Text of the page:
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US electronic health record (EHR) vendors Cerner and Epic once again reigned victorious in the hospital EHR market in 2018, laying claim to 54% of all acute care hospitals, up slightly from under 52% in 2017, according to KLAS Research reports cited in Healthcare Dive.
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Together, these giants controlled 85% of the large hospital market, with Epic alone holding onto 58%. Hospital implementation of EHRs has soared in the last decade: Business Insider Intelligence projects that more than 80% of all doctors will be working at a facility that uses an EHR system by 2019.
Here’s what it means: Epic and Cerner gobbled up competitors’ market shares in 2018.
- Cerner boosted its market share with a deal with the US Department of Veteran Affairs (VA). Cerner finalized a $10 billion deal with the VA in May 2018, giving the vendor access to 147 acute care facilities. Cerner amassed 177 new hospital contracts last year, but lost a total of 77 accounts — many of which migrated over to Epic, per Healthcare Leaders.
- Epic poached contracts from its competitors. Epic won out with a net gain of 121 accounts — and while Cerner signed 55 more contracts with hospitals than Epic in 2018, Epic only lost one. And the three large, private organizations that shifted EHR vendors dropped Cerner and Allscripts for Epic.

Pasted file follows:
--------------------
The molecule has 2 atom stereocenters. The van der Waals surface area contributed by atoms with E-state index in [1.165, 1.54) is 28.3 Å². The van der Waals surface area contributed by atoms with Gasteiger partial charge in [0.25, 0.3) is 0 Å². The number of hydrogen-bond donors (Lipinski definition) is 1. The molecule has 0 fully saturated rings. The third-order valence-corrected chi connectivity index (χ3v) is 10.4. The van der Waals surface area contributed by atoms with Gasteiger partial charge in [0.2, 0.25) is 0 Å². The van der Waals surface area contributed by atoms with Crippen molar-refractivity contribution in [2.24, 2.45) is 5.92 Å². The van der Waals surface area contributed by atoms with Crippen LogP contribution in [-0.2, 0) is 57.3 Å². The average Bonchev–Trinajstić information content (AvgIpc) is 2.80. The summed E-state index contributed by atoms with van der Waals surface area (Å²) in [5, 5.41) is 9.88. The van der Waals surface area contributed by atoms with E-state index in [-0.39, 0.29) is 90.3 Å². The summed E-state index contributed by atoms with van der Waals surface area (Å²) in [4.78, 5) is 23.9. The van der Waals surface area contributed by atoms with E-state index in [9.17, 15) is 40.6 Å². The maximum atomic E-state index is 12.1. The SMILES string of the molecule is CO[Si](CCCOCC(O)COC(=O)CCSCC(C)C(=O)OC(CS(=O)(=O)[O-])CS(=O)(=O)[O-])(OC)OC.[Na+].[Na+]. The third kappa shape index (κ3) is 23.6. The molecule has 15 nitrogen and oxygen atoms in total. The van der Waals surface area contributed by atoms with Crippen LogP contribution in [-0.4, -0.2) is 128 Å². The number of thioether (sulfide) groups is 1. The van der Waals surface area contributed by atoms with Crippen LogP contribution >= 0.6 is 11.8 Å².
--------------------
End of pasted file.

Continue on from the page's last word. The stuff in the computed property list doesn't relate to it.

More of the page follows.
- Both players clinched new customers via hospital mergers and acquisitions (M&As).Over 20% of hospitals’ shifts in EHR vendor arise from M&A activity, and there were 90 M&A deals among hospitals and health systems in 2018, per healthcare consultancy Kaufman Hall. Meditech started the year with 33 hospital clients, but claimed half as many by the year’s end. And Allscripts said goodbye to 28 of its hospitals in 2018. Now, Epic’s on top with 163 large hospital clients, followed by Cerner with 77, Allscripts with 16, and Meditech with 12.
The bigger picture: Smaller-scale EHR vendors that lost customers in 2018 likely won’t fare any better this year.
- Continued M&A activity could threaten EHR vendors that are hanging onto a dwindling number of customers. After a record high in 2018, we expect hospital deal-making will maintain at a high level in 2019 despite a tame Q1. As we saw last year, consolidation doesn’t bode well for players that are up against Epic and Cerner.
- Smaller vendors might come up against big tech companies entering the space.US hospitals are eyeing Apple Health Records — part of Apple’s Health app that consolidates medical records. Apple Health Records likely won’t upend established EHR vendors, but could eventually muscle into the market and threaten smaller players with shrinking customer bases. Apple has accumulated a growing list of hospital partners, like Community Health Systems — which operates 100 hospitals.
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